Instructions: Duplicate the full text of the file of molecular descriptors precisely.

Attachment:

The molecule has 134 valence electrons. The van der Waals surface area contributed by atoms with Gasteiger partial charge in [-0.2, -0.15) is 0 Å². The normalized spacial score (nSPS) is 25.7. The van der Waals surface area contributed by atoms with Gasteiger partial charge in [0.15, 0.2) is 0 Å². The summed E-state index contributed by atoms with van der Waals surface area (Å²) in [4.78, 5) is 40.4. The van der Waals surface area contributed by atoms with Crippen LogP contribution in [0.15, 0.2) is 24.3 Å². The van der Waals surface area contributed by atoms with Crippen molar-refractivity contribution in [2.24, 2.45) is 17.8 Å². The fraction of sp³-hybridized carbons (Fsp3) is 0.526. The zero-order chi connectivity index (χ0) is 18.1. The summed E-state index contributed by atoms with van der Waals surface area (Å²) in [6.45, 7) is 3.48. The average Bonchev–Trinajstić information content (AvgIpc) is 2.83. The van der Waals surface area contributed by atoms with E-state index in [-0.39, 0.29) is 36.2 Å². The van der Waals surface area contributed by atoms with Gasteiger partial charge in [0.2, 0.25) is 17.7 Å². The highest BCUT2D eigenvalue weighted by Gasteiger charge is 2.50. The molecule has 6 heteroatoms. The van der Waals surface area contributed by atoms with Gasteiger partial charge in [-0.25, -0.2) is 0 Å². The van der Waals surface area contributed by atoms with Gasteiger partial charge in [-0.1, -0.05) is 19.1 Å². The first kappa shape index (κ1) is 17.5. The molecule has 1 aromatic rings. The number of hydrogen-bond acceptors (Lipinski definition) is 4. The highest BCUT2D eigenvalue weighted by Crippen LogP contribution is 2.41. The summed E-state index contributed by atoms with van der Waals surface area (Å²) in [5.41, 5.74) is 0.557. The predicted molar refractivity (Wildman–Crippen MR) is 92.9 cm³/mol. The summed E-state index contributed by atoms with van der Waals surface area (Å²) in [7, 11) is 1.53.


The molecule has 134 valence electrons. The van der Waals surface area contributed by atoms with Gasteiger partial charge in [-0.2, -0.15) is 0 Å². The normalized spacial score (nSPS) is 25.7. The van der Waals surface area contributed by atoms with Gasteiger partial charge in [0.15, 0.2) is 0 Å². The summed E-state index contributed by atoms with van der Waals surface area (Å²) in [4.78, 5) is 40.4. The van der Waals surface area contributed by atoms with Crippen LogP contribution in [0.15, 0.2) is 24.3 Å². The van der Waals surface area contributed by atoms with Crippen molar-refractivity contribution in [2.24, 2.45) is 17.8 Å². The fraction of sp³-hybridized carbons (Fsp3) is 0.526. The zero-order chi connectivity index (χ0) is 18.1. The summed E-state index contributed by atoms with van der Waals surface area (Å²) in [6.45, 7) is 3.48. The average Bonchev–Trinajstić information content (AvgIpc) is 2.83. The van der Waals surface area contributed by atoms with E-state index in [-0.39, 0.29) is 36.2 Å². The van der Waals surface area contributed by atoms with Gasteiger partial charge in [0.2, 0.25) is 17.7 Å². The highest BCUT2D eigenvalue weighted by Gasteiger charge is 2.50. The molecule has 6 heteroatoms. The van der Waals surface area contributed by atoms with Gasteiger partial charge in [-0.25, -0.2) is 0 Å². The van der Waals surface area contributed by atoms with Gasteiger partial charge in [-0.1, -0.05) is 19.1 Å². The first kappa shape index (κ1) is 17.5. The molecule has 1 aromatic rings. The number of hydrogen-bond acceptors (Lipinski definition) is 4. The highest BCUT2D eigenvalue weighted by Crippen LogP contribution is 2.41. The summed E-state index contributed by atoms with van der Waals surface area (Å²) in [5.41, 5.74) is 0.557. The predicted molar refractivity (Wildman–Crippen MR) is 92.9 cm³/mol. The summed E-state index contributed by atoms with van der Waals surface area (Å²) in [7, 11) is 1.53.